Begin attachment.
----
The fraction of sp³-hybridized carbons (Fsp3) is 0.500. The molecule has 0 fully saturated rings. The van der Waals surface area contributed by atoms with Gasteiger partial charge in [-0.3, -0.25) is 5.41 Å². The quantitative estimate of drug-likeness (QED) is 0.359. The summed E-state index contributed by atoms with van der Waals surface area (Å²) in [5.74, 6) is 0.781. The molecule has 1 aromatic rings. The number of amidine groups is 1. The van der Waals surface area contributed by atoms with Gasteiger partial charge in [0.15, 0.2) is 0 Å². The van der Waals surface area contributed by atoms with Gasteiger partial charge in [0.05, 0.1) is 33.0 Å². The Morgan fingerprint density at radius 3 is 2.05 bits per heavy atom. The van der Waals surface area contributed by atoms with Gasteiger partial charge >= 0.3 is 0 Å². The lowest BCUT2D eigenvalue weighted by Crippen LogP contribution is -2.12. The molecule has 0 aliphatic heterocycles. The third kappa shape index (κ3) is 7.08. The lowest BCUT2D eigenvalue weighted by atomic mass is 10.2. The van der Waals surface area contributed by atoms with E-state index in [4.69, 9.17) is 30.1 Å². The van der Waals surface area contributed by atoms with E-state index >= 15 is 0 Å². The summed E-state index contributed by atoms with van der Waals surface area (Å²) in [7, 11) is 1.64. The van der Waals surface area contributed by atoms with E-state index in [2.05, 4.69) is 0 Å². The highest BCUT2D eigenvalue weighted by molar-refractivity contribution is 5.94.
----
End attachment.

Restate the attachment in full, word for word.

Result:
The fraction of sp³-hybridized carbons (Fsp3) is 0.500. The molecule has 0 fully saturated rings. The van der Waals surface area contributed by atoms with Gasteiger partial charge in [-0.3, -0.25) is 5.41 Å². The quantitative estimate of drug-likeness (QED) is 0.359. The summed E-state index contributed by atoms with van der Waals surface area (Å²) in [5.74, 6) is 0.781. The molecule has 1 aromatic rings. The number of amidine groups is 1. The van der Waals surface area contributed by atoms with Gasteiger partial charge in [0.15, 0.2) is 0 Å². The van der Waals surface area contributed by atoms with Gasteiger partial charge in [0.05, 0.1) is 33.0 Å². The Morgan fingerprint density at radius 3 is 2.05 bits per heavy atom. The van der Waals surface area contributed by atoms with Gasteiger partial charge >= 0.3 is 0 Å². The lowest BCUT2D eigenvalue weighted by Crippen LogP contribution is -2.12. The molecule has 0 aliphatic heterocycles. The third kappa shape index (κ3) is 7.08. The lowest BCUT2D eigenvalue weighted by atomic mass is 10.2. The van der Waals surface area contributed by atoms with E-state index in [4.69, 9.17) is 30.1 Å². The van der Waals surface area contributed by atoms with E-state index >= 15 is 0 Å². The summed E-state index contributed by atoms with van der Waals surface area (Å²) in [7, 11) is 1.64. The van der Waals surface area contributed by atoms with E-state index in [2.05, 4.69) is 0 Å². The highest BCUT2D eigenvalue weighted by molar-refractivity contribution is 5.94.